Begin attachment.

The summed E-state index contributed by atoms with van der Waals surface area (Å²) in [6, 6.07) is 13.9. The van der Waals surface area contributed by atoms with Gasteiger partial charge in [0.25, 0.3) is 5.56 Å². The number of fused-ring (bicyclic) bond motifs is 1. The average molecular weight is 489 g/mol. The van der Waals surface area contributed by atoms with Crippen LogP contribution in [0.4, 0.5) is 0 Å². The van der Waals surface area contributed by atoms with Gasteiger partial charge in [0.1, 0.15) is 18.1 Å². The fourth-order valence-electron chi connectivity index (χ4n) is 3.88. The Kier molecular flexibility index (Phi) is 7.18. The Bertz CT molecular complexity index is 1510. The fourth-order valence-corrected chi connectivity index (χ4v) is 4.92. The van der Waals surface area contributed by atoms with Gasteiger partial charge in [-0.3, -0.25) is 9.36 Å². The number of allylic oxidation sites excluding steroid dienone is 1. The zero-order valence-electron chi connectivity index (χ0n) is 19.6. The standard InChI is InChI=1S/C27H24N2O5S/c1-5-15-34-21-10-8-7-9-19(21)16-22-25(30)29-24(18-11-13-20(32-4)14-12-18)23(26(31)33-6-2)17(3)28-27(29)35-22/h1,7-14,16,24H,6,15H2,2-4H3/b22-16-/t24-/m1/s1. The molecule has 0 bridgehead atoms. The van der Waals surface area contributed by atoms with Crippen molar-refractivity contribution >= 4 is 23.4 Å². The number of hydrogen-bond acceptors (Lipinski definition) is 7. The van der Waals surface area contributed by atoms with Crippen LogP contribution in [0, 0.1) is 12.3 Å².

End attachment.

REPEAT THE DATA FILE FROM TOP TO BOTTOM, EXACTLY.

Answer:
The summed E-state index contributed by atoms with van der Waals surface area (Å²) in [6, 6.07) is 13.9. The van der Waals surface area contributed by atoms with Gasteiger partial charge in [0.25, 0.3) is 5.56 Å². The number of fused-ring (bicyclic) bond motifs is 1. The average molecular weight is 489 g/mol. The van der Waals surface area contributed by atoms with Crippen LogP contribution in [0.4, 0.5) is 0 Å². The van der Waals surface area contributed by atoms with Gasteiger partial charge in [0.1, 0.15) is 18.1 Å². The fourth-order valence-electron chi connectivity index (χ4n) is 3.88. The Kier molecular flexibility index (Phi) is 7.18. The Bertz CT molecular complexity index is 1510. The fourth-order valence-corrected chi connectivity index (χ4v) is 4.92. The van der Waals surface area contributed by atoms with Gasteiger partial charge in [-0.3, -0.25) is 9.36 Å². The number of allylic oxidation sites excluding steroid dienone is 1. The zero-order valence-electron chi connectivity index (χ0n) is 19.6. The standard InChI is InChI=1S/C27H24N2O5S/c1-5-15-34-21-10-8-7-9-19(21)16-22-25(30)29-24(18-11-13-20(32-4)14-12-18)23(26(31)33-6-2)17(3)28-27(29)35-22/h1,7-14,16,24H,6,15H2,2-4H3/b22-16-/t24-/m1/s1. The molecule has 0 bridgehead atoms. The van der Waals surface area contributed by atoms with Crippen molar-refractivity contribution >= 4 is 23.4 Å². The number of hydrogen-bond acceptors (Lipinski definition) is 7. The van der Waals surface area contributed by atoms with Crippen LogP contribution in [0, 0.1) is 12.3 Å².